Wednesday , 20 November 2019
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US issues new China travel warning amid heightened tensions

WASHINGTON: The US has urged its citizens to “exercise increased caution” when travelling to China as they could face arbitrary detention there, a move that came amid tense relations between the countries dominated by trade row and the recent American-requested arrest of a high-profile Chinese executive in Canada.

In an updated advisory released on Thursday, the State Department kept China at Level 2 — the same as 2018 — “due to arbitrary enforcement of local laws as well as special restrictions on dual US-Chinese nationals”.

The advisory warned of so-called exit bans which prohibit foreign citizens from leaving China, the New York Times reported.

“Chinese authorities have asserted broad authority to prohibit US citizens from leaving China by using ‘exit bans’, sometimes keeping them in China for years,” the advisory said.

It said that the Chinese government “uses exit bans coercively: To compel US citizens to participate in Chinese government investigations, to lure individuals back to China from abroad and to aid Chinese authorities in resolving civil disputes in favour of Chinese parties”.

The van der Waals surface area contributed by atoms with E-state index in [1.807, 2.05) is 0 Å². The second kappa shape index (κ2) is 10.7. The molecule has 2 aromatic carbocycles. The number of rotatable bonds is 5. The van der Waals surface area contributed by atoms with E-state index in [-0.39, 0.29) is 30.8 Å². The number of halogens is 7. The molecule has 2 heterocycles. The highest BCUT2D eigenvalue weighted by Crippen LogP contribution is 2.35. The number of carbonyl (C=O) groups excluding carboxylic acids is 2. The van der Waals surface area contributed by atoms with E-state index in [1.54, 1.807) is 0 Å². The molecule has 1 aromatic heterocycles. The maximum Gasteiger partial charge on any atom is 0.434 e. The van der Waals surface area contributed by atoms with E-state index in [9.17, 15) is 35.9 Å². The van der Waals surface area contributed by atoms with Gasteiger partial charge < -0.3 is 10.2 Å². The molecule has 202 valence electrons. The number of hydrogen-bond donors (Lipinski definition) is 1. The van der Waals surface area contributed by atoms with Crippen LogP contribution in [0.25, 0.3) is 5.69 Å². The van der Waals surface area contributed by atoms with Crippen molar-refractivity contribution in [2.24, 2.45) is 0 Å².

The advisory further said that the US citizens under a ban may be “harassed and threatened” and “may be detained without access to US consular services or information about their alleged crime”. They could also face “prolonged interrogations and extended detention for reasons related to ‘state security’.”

The rights of foreign nationals in China have received renewed focus because of public concern over the fate of three US citizens accused of committing “economic crimes” in the country. They were barred from leaving China in November.

Victor and Cynthia Liu, who are the children of a fugitive businessman, and their mother, Sandra Han, have reportedly been detained since June.

The December arrest in Canada of Chinese tech giant Huawei’s Chief Financial Officer Meng Wanzhou on Washington’s request also raised the spectre of potential retaliatory arrests of Americans or Canadians in China.

Meng faces extradition to the US to face fraud charges, which she denies, that were linked to allegations of avoiding the US sanctions on Iran.

Canadian newspaper, the Globe and Mail, reported that China had detained 13 Canadians since Meng’s arrest. Eight of them have since been released.

Former Canadian diplomat Michael Kovrig and businessman Michael Spavor were among those detained by China as relations between the two countries worsened. Beijing, however, said the detention of these two men was not linked to Meng’s arrest, but analysts called it a “tit-for-tat” action.

The pair face accusations of harming national security. On Thursday, China’s top prosecutor said they had “without a doubt” violated the law.

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